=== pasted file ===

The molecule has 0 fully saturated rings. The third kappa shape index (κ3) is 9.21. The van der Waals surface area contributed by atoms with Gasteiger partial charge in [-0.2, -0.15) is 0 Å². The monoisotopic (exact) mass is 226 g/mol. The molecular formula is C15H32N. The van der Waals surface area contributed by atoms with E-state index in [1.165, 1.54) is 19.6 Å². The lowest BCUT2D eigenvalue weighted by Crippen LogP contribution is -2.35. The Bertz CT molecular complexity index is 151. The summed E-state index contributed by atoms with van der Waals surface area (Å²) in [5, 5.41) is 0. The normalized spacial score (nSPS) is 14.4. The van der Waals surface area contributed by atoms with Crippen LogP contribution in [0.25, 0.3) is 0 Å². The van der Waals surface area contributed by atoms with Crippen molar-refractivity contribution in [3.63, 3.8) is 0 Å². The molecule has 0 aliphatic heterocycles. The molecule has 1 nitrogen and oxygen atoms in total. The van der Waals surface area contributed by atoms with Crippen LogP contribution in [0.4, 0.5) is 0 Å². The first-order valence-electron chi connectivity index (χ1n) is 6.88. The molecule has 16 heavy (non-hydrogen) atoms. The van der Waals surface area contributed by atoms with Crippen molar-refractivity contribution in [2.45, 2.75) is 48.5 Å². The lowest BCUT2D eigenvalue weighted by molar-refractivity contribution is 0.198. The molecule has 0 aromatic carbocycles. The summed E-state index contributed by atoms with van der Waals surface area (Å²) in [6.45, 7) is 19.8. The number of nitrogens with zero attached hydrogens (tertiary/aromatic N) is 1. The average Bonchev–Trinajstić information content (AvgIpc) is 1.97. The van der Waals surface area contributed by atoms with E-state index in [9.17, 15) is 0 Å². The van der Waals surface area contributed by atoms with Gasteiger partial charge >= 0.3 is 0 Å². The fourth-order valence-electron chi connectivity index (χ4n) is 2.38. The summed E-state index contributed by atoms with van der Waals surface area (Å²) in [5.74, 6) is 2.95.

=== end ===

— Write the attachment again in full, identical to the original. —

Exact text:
The molecule has 0 fully saturated rings. The third kappa shape index (κ3) is 9.21. The van der Waals surface area contributed by atoms with Gasteiger partial charge in [-0.2, -0.15) is 0 Å². The monoisotopic (exact) mass is 226 g/mol. The molecular formula is C15H32N. The van der Waals surface area contributed by atoms with E-state index in [1.165, 1.54) is 19.6 Å². The lowest BCUT2D eigenvalue weighted by Crippen LogP contribution is -2.35. The Bertz CT molecular complexity index is 151. The summed E-state index contributed by atoms with van der Waals surface area (Å²) in [5, 5.41) is 0. The normalized spacial score (nSPS) is 14.4. The van der Waals surface area contributed by atoms with Crippen LogP contribution in [0.25, 0.3) is 0 Å². The van der Waals surface area contributed by atoms with Crippen molar-refractivity contribution in [3.63, 3.8) is 0 Å². The molecule has 0 aliphatic heterocycles. The molecule has 1 nitrogen and oxygen atoms in total. The van der Waals surface area contributed by atoms with Crippen LogP contribution in [0.4, 0.5) is 0 Å². The first-order valence-electron chi connectivity index (χ1n) is 6.88. The molecule has 16 heavy (non-hydrogen) atoms. The van der Waals surface area contributed by atoms with Crippen molar-refractivity contribution in [2.45, 2.75) is 48.5 Å². The lowest BCUT2D eigenvalue weighted by molar-refractivity contribution is 0.198. The molecule has 0 aromatic carbocycles. The summed E-state index contributed by atoms with van der Waals surface area (Å²) in [6.45, 7) is 19.8. The number of nitrogens with zero attached hydrogens (tertiary/aromatic N) is 1. The average Bonchev–Trinajstić information content (AvgIpc) is 1.97. The van der Waals surface area contributed by atoms with E-state index in [9.17, 15) is 0 Å². The van der Waals surface area contributed by atoms with Gasteiger partial charge >= 0.3 is 0 Å². The fourth-order valence-electron chi connectivity index (χ4n) is 2.38. The summed E-state index contributed by atoms with van der Waals surface area (Å²) in [5.74, 6) is 2.95.